The irony of the storage industry is that as data volumes continue to soar and storage budgets grab a larger share of overall IT budgets, the system vendors positioned to profit from those trends are under intense financial pressure. The aggregate growth rate of storage vendors is flat to negative, as cheaper technology alternatives emerge and as some cash-strapped customers delay their storage purchasing decisions, in part to evaluate alternative models such as cloud, virtualization, and even open source.
NetApp, one of the industry's leading vendors, is feeling that pressure. In its most recent quarter, the company's revenue was relatively flat -- down 1.2% from the year-earlier quarter to $1.61 billion -- though its gross profit was up 3.9% to a very healthy $1 billion.
In a wide-ranging interview just prior to NetApp's third-quarter financial report, CEO Tom Georgens emphasized the company's strengths as a "data management" vendor and integrator, that it's not just a purveyor of commodity storage systems. What follows are his responses about cloud competitors, the CIO role, software-defined storage, the Edward Snowden effect, and more.
We started off discussing how customers' pain points are different from, say, two years ago:
"Customers have a set of options today, whether they're business model options or technological options, things like flash, clustering, or more generally the cloud," said Georgens. "So there's a transition of IT professionals from being effectively owner-operators to figuring out the role of external services, whether it's software-as-a-service, traditional enterprise services, or hyper-scale services. And that's a relatively deliberative process for them. The conventional language is that they're moving from builders to brokers. But I think a more accurate view is that they're moving from builders to integrators/brokers. Because it's not enough to buy a bunch of services. They need to integrate them into a bunch of solutions that their clients can consume."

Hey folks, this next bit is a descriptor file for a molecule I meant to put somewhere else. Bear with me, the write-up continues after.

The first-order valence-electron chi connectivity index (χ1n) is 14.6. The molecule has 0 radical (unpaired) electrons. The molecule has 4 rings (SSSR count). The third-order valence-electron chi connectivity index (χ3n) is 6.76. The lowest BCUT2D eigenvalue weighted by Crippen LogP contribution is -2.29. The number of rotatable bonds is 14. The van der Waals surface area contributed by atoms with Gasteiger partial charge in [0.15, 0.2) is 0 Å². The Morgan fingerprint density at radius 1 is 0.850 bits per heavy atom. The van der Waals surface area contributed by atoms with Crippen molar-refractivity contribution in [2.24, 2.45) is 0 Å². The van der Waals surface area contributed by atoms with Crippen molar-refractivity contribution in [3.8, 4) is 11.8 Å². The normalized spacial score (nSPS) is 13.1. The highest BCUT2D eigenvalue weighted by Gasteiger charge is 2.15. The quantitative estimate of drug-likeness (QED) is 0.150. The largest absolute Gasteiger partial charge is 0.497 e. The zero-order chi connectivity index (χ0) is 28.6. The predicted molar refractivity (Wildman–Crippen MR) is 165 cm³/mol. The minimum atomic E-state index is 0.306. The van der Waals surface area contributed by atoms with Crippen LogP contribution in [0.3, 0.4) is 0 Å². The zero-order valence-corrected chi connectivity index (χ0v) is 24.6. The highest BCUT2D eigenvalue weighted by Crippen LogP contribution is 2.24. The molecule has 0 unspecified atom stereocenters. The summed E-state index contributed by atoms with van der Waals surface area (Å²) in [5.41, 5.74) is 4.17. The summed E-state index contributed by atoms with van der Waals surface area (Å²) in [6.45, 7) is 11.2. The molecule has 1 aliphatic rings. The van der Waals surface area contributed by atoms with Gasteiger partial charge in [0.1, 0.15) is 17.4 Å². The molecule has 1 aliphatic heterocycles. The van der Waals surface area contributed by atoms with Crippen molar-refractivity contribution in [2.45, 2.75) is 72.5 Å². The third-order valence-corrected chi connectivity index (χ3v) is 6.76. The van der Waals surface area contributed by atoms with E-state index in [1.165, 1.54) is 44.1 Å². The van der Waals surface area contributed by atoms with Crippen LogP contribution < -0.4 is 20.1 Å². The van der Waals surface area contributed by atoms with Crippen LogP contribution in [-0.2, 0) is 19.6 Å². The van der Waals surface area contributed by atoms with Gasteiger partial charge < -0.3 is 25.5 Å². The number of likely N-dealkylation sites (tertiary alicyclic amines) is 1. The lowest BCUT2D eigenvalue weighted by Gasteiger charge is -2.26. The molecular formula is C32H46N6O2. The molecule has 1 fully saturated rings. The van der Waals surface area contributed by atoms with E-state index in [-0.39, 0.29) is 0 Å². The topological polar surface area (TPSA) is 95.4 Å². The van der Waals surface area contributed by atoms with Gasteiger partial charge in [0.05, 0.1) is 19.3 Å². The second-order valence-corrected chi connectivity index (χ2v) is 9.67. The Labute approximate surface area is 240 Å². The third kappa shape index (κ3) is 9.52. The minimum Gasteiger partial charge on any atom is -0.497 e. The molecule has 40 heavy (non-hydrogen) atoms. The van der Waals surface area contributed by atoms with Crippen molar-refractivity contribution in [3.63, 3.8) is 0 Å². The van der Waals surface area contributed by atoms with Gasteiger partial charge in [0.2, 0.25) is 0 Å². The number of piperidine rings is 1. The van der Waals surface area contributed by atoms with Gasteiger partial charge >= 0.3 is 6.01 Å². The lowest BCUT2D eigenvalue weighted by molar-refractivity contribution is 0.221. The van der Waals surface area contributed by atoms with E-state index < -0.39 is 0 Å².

And that led to what Georgens called a "thought experiment":
NetApp doesn't make disk drives and other storage elements; it provides data management on top of those storage elements. "So think of Amazon as disks-as-a-service, on top of which NetApp can provide data management. The more we can make that hybrid cloud seamless, so that customers really have a choice as to where they want their data and their apps to reside, then that makes us more central to the data management component.
"Our view in the end is that NetApp is an integrator of technologies that deliver customer solutions. I view flash, the cloud, disk drives, DRAMs, processor technology, as just things that integrate into a data management scheme… The more things that are managed by Data ONTAP [the company's data management platform] is money in the bank for us.
"The conventional wisdom in the industry is that with tight IT budgets people are extending equipment lifecycles, they're driving higher utilization, and they're using storage efficiency features that they might not have used in the past… I also think there are a lot of customers who are asking: Should I build another datacenter now, that I'm going to be wedded to for 21 years? Maybe today the alternatives aren't viable, but in three or four or five years maybe they will be, and therefore [they're asking]: Should I do something in the interim? Should I do the next upgrade of my ERP system instead or consider something else before buying more storage?"
As IT organizations move from being builders of systems to integrators/brokers, doesn't that imply a less strategic role for CIOs and their people?
"The classic CIO question is how do they get a seat at the table, how do they become part and parcel of the operation of the business. If you want a seat at the table as part of the policy-making and decision-making apparatus of the company, you need to be adding competitive advantage to the firm at the level of all the other people with a seat at the table. Now with more technologies and more options, the ability to enable the business to become more flexible and agile is greater than when the CIO was purely a builder.
"When you're just a builder, everybody's playing by the same rules. They have the exact same toolbox, and it's hard to differentiate. The opportunity for CIOs to differentiate and provide competitive advantage for the firm might be greater than it's ever been. However, the risks associated with being a CIO are also greater than they've ever been."
As storage becomes more "software-defined," will NetApps' competitive differentiation increasingly be in the software? Will storage hardware become more of a commodity?